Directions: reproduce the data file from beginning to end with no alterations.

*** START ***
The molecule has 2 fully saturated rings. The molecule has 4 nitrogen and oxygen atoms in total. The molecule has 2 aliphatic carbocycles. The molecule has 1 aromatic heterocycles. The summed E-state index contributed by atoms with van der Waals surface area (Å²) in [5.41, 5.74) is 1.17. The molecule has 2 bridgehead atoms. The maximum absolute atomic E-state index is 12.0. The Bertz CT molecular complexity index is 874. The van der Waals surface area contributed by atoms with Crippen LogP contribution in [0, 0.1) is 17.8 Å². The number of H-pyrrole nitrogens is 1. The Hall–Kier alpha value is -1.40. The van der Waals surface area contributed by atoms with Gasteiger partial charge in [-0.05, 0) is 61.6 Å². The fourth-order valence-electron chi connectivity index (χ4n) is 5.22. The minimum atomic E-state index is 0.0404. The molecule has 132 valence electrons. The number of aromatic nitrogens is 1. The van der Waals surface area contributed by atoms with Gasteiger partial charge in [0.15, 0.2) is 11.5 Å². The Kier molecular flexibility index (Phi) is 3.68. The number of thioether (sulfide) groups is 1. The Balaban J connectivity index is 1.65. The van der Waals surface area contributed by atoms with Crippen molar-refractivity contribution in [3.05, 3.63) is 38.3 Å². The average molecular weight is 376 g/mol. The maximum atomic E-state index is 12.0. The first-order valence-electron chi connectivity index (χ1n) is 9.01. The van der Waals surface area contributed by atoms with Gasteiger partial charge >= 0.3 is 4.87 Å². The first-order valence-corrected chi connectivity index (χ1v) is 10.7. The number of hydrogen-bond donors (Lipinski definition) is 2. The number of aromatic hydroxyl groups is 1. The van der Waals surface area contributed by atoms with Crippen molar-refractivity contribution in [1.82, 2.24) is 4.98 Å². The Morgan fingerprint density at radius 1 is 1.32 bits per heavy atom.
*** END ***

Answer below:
The molecule has 2 fully saturated rings. The molecule has 4 nitrogen and oxygen atoms in total. The molecule has 2 aliphatic carbocycles. The molecule has 1 aromatic heterocycles. The summed E-state index contributed by atoms with van der Waals surface area (Å²) in [5.41, 5.74) is 1.17. The molecule has 2 bridgehead atoms. The maximum absolute atomic E-state index is 12.0. The Bertz CT molecular complexity index is 874. The van der Waals surface area contributed by atoms with Crippen LogP contribution in [0, 0.1) is 17.8 Å². The number of H-pyrrole nitrogens is 1. The Hall–Kier alpha value is -1.40. The van der Waals surface area contributed by atoms with Gasteiger partial charge in [-0.05, 0) is 61.6 Å². The fourth-order valence-electron chi connectivity index (χ4n) is 5.22. The minimum atomic E-state index is 0.0404. The molecule has 132 valence electrons. The number of aromatic nitrogens is 1. The van der Waals surface area contributed by atoms with Gasteiger partial charge in [0.15, 0.2) is 11.5 Å². The Kier molecular flexibility index (Phi) is 3.68. The number of thioether (sulfide) groups is 1. The Balaban J connectivity index is 1.65. The van der Waals surface area contributed by atoms with Crippen molar-refractivity contribution in [3.05, 3.63) is 38.3 Å². The average molecular weight is 376 g/mol. The maximum atomic E-state index is 12.0. The first-order valence-electron chi connectivity index (χ1n) is 9.01. The van der Waals surface area contributed by atoms with Gasteiger partial charge >= 0.3 is 4.87 Å². The first-order valence-corrected chi connectivity index (χ1v) is 10.7. The number of hydrogen-bond donors (Lipinski definition) is 2. The number of aromatic hydroxyl groups is 1. The van der Waals surface area contributed by atoms with Crippen molar-refractivity contribution in [1.82, 2.24) is 4.98 Å². The Morgan fingerprint density at radius 1 is 1.32 bits per heavy atom.